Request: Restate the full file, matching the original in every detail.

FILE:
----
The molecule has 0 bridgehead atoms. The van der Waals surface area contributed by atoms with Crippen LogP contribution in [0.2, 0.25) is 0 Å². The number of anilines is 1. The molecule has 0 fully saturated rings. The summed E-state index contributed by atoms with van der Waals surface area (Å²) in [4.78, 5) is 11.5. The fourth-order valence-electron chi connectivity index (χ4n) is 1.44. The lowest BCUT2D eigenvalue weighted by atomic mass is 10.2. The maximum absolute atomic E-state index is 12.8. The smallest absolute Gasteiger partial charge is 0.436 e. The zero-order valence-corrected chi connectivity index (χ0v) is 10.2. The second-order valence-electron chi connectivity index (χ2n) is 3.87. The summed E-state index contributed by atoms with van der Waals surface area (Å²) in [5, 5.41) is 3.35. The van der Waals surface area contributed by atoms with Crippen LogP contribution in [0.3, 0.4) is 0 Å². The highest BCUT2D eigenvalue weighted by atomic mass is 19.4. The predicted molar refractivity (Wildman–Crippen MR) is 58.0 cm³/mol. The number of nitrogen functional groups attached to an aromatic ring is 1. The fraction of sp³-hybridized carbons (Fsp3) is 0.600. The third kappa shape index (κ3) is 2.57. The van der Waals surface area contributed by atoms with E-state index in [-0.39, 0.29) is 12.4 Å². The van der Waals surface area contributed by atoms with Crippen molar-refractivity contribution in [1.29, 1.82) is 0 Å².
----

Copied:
The molecule has 0 bridgehead atoms. The van der Waals surface area contributed by atoms with Crippen LogP contribution in [0.2, 0.25) is 0 Å². The number of anilines is 1. The molecule has 0 fully saturated rings. The summed E-state index contributed by atoms with van der Waals surface area (Å²) in [4.78, 5) is 11.5. The fourth-order valence-electron chi connectivity index (χ4n) is 1.44. The lowest BCUT2D eigenvalue weighted by atomic mass is 10.2. The maximum absolute atomic E-state index is 12.8. The smallest absolute Gasteiger partial charge is 0.436 e. The zero-order valence-corrected chi connectivity index (χ0v) is 10.2. The second-order valence-electron chi connectivity index (χ2n) is 3.87. The summed E-state index contributed by atoms with van der Waals surface area (Å²) in [5, 5.41) is 3.35. The van der Waals surface area contributed by atoms with Crippen LogP contribution in [0.3, 0.4) is 0 Å². The highest BCUT2D eigenvalue weighted by atomic mass is 19.4. The predicted molar refractivity (Wildman–Crippen MR) is 58.0 cm³/mol. The number of nitrogen functional groups attached to an aromatic ring is 1. The fraction of sp³-hybridized carbons (Fsp3) is 0.600. The third kappa shape index (κ3) is 2.57. The van der Waals surface area contributed by atoms with E-state index in [-0.39, 0.29) is 12.4 Å². The van der Waals surface area contributed by atoms with Crippen molar-refractivity contribution in [1.29, 1.82) is 0 Å².